5 Great Biomedical Science Careers
- Biomedical Toxicologist
- Medical Scientist
- Biomedical Engineer
- Medical and Laboratory Technician
- Forensic Scientist
Careers in biomedical science are found at the intersection of medicine, biology and health. There are a number of lucrative and rewarding careers in this field.
1. Biomedical Toxicologist
Biomedical toxicology is a career in biomedical science that focuses on the harmful effects of chemicals on humans and on the environment. Toxicologists may need a master’s or a doctorate degree and they may specialize in specific environments. For example, they might look at how certain chemicals affect water sources or how they affect the immune system. They perform experiments and may work on research projects with other scientists. They may work in academia, for pharmaceutical companies, for the government or in a variety of other settings.
2. Medical Scientist
Medical scientists may conduct clinical trials on human diseases, medical devices or drugs with the overall aim of improving human health. Their duties may range from writing grants to get funding to designing and performing experiments to analyzing data, developing wellness programs and more. They should have strong communication, analysis and critical thinking skills. According to the U.S. Bureau of Labor Statistics, job growth for medical scientists is expected to be faster than average in the years ahead.
3. Biomedical Engineer
A career in biomedical engineering combines engineering with medical science. Biomedical engineers create software and computer systems, medical devices and other equipment used in medicine, such as artificial organs, prosthetics and diagnostic equipment. Biomedical engineers may specialize in certain areas. These might include bioinstrumentation, which focuses on developing equipment for treatment and diagnosis of diseases; systems physiology, which focuses on the relationship between living organisms and systems; and biomaterials, which deals with materials for implantation or in medical devices.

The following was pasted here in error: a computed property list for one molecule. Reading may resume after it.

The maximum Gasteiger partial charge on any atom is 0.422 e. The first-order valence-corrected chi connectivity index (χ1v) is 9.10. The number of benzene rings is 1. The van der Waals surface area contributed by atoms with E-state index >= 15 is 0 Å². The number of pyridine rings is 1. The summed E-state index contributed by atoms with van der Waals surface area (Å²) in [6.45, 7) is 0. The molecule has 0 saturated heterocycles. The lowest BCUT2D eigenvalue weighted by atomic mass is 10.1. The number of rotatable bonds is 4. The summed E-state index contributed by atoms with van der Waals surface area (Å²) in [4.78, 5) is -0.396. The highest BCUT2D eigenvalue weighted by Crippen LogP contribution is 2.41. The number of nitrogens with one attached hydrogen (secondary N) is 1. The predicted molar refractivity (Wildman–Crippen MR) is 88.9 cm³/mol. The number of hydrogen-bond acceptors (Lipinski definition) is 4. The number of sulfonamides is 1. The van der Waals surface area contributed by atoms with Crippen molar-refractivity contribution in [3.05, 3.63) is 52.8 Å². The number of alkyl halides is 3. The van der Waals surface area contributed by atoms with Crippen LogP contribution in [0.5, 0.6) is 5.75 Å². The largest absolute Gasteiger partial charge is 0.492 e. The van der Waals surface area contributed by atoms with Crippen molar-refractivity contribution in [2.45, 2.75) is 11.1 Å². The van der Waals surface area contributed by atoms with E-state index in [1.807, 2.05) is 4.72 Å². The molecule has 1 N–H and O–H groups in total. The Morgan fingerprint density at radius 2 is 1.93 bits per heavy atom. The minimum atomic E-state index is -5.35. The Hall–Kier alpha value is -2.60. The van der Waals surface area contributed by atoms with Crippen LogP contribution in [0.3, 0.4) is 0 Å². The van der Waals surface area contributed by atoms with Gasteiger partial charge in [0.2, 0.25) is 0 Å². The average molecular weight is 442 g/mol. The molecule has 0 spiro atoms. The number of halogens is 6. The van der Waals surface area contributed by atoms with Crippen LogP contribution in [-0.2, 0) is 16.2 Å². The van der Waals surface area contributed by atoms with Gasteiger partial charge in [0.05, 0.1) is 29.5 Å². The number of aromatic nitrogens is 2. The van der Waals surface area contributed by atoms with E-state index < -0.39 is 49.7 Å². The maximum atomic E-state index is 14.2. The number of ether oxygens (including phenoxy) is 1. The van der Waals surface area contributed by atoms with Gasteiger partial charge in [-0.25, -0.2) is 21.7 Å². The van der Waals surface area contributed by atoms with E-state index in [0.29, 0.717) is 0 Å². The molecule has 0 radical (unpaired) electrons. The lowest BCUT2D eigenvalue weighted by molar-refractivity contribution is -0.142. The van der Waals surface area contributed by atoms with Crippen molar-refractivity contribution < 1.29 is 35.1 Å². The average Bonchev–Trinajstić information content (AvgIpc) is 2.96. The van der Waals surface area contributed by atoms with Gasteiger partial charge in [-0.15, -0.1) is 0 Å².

4. Medical and Laboratory Technician
This can be an excellent career path for people who want a career in biomedical science but do not necessarily want to pursue a degree beyond a bachelor’s. Medical and laboratory technicians take samples and perform tests on tissue, blood and other parts of the body to diagnose diseases. They may specialize in certain areas, such as working on cell samples, looking at the immune system or focusing on bacteria. Specializations may require an advanced degree or several years of job experience.
5. Forensic Scientist
This is another career in biomedical science that may not require a degree beyond a bachelor’s degree. Forensic scientists work in law enforcement to collect and analyze samples from crime scenes. This could include DNA, blood and other bodily fluids. Some forensic scientists specialize in one of these areas. They might work at crime scenes or in a laboratory. The highest salaries tend to be for forensic scientists who work in testing laboratories. The field of forensic science is a small one, but it is expected to grow at a fast rate in the years ahead.
From working with computers or cell samples to designing diagnostic devices and more, biomedical science is a varied field. The career field of biomedical science is likely to continue expanding and offering new opportunities in the years ahead.